According to the Substance Abuse and Mental Health Services Administration (SAMHSA), more than 19 million people in the United States had a substance use disorder in 2019. In fact, addiction is more common than most people think. Even though most people know that addiction exists, the average person probably doesn’t realize that almost 1 out of every 5 Americans has an addiction to drugs or alcohol.
When first consumed, addictive substances can make individuals feel energized and confident, euphoric and relaxed, or pain-free. But those effects are temporary, prompting users to compulsively consume the substances again and again. Unfortunately, prolonged use of drugs and alcohol can increase an individual’s risk of cancer, heart disease, infections, stroke, heart attacks, coma, respiratory problems, and neurodegenerative conditions like dementia and Alzheimer’s. Luckily, addiction is a treatable condition and individuals can recover. Thanks to news advancements in the field of addiction research, today’s addiction treatment programs have become more holistic, incorporate evidence-based brain science, and teach lifestyle practices that help reduce the risk of relapse.
What We Currently Know About Addiction And The Brain
Research has allowed scientists and behavioral health experts to understand much about the relationship between addiction and the brain. Doctors, therapists, counselors, and recovery professionals know that addiction is a complex brain condition defined by the continued consumption of addictive substances despite harmful consequences. People living with addiction challenges become so consumed by their substance of choice that drugs or alcohol seemingly control their lives. This happens because of the way addictive substances interact with the brain.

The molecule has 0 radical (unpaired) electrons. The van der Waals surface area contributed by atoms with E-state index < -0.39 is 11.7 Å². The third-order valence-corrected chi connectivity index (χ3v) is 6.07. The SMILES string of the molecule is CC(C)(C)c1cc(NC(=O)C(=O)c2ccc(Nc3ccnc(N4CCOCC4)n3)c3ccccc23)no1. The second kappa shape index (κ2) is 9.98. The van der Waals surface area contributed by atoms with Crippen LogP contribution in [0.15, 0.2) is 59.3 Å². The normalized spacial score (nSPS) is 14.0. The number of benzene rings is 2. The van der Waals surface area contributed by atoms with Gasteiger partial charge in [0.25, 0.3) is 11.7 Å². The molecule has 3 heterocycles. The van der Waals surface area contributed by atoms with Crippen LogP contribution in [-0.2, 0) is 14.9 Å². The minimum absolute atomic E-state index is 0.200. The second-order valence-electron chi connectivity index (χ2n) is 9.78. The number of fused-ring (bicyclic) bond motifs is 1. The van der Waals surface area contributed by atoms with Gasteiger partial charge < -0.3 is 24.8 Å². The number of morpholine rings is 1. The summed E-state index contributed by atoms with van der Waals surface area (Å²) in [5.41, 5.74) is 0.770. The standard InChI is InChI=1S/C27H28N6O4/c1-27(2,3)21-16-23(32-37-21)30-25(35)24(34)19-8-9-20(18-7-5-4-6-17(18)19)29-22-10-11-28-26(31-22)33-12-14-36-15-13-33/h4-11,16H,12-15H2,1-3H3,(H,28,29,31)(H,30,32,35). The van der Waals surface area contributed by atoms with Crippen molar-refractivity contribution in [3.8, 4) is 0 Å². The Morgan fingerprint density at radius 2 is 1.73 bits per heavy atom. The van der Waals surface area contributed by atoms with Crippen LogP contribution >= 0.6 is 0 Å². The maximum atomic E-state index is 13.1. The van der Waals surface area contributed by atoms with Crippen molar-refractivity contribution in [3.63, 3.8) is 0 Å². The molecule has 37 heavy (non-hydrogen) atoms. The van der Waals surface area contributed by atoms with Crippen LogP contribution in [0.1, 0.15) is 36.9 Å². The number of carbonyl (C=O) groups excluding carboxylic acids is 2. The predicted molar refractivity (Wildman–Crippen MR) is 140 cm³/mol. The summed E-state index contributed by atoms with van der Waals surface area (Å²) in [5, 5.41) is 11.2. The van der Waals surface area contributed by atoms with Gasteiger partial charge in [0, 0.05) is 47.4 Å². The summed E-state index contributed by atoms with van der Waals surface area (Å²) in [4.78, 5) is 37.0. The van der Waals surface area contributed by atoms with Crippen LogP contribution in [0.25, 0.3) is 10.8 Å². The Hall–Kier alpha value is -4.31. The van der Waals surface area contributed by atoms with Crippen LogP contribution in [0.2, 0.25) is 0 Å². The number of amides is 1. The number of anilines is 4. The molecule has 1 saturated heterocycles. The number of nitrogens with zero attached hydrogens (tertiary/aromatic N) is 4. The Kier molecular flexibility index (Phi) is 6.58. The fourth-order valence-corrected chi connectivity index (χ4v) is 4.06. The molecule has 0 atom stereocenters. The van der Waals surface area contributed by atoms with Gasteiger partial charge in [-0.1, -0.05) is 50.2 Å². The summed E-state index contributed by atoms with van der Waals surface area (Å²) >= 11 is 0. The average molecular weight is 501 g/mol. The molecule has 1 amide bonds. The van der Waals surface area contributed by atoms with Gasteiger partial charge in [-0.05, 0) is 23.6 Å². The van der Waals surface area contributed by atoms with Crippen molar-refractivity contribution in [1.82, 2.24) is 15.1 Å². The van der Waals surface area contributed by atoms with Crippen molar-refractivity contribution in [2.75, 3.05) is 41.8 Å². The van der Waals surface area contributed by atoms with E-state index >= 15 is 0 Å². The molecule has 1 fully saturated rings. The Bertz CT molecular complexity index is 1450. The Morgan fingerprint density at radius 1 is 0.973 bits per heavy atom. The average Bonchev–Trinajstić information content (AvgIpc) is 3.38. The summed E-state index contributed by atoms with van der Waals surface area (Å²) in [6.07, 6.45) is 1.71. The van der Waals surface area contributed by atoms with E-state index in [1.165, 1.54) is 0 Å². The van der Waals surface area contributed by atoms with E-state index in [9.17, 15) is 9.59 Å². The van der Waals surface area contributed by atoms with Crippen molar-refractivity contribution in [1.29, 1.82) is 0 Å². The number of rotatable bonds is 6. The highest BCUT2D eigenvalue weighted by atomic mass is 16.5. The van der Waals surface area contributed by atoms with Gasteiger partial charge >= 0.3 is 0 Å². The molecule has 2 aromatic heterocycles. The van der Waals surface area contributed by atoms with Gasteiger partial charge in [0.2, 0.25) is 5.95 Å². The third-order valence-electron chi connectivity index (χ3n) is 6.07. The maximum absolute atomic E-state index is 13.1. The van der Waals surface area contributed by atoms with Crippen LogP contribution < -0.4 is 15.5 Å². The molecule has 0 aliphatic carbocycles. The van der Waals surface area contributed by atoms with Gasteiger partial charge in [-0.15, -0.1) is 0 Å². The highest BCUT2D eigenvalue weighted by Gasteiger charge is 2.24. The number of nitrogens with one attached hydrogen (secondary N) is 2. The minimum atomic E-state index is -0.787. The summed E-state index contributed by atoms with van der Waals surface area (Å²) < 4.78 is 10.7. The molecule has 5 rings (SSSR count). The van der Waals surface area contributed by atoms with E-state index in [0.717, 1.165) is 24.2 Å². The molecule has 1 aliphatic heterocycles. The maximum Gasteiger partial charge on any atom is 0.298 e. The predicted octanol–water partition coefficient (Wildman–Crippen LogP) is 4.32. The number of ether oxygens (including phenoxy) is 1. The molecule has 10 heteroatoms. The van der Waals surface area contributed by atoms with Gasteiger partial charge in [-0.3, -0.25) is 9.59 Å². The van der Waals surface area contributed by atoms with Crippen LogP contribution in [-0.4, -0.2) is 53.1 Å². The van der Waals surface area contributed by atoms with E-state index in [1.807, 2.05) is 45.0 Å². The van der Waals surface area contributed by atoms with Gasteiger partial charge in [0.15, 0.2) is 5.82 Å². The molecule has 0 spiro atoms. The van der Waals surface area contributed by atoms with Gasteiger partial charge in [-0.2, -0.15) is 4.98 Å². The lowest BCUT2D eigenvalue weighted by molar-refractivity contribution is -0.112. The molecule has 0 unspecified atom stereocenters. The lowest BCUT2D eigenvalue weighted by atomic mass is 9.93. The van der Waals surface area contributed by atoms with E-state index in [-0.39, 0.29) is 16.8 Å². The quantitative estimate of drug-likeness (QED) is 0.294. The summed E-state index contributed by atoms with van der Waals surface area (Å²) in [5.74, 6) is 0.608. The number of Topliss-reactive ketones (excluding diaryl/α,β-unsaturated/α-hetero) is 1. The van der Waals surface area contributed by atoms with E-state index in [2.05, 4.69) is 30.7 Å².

Simply put, drugs and alcohol interfere with the brain’s reward system. When consumed, addictive substances travel to areas of the brain that signal reward and generate pleasure. In response, the brain releases dopamine, a neurotransmitter, or brain messenger, commonly known as the “feel good chemical.”
Addictive substances like drugs and alcohol flood the brain with dopamine. Initially, this rush of the feel good chemical may create a sense of pleasure. But dopamine also plays an important role in learning and memory. Over time, this release of dopamine teaches the brain to rely on the substance for pleasure, which, in turn, hijacks the brain’s reward system.
In addition to that, dopamine interacts with glutamate, another neurotransmitter, which links activities needed for human survival with pleasure and reward. In short, dopamine and glutamate trick the brain into thinking the pleasure-evoking substance is needed for survival. That misinformation triggers the compulsive consumption associated with addiction.
The brain is neuroplastic, or capable of changing, as a result of habitual behavior. Because of neuroplasticity, drugs, alcohol, and addiction can:
- Change the structure of the brain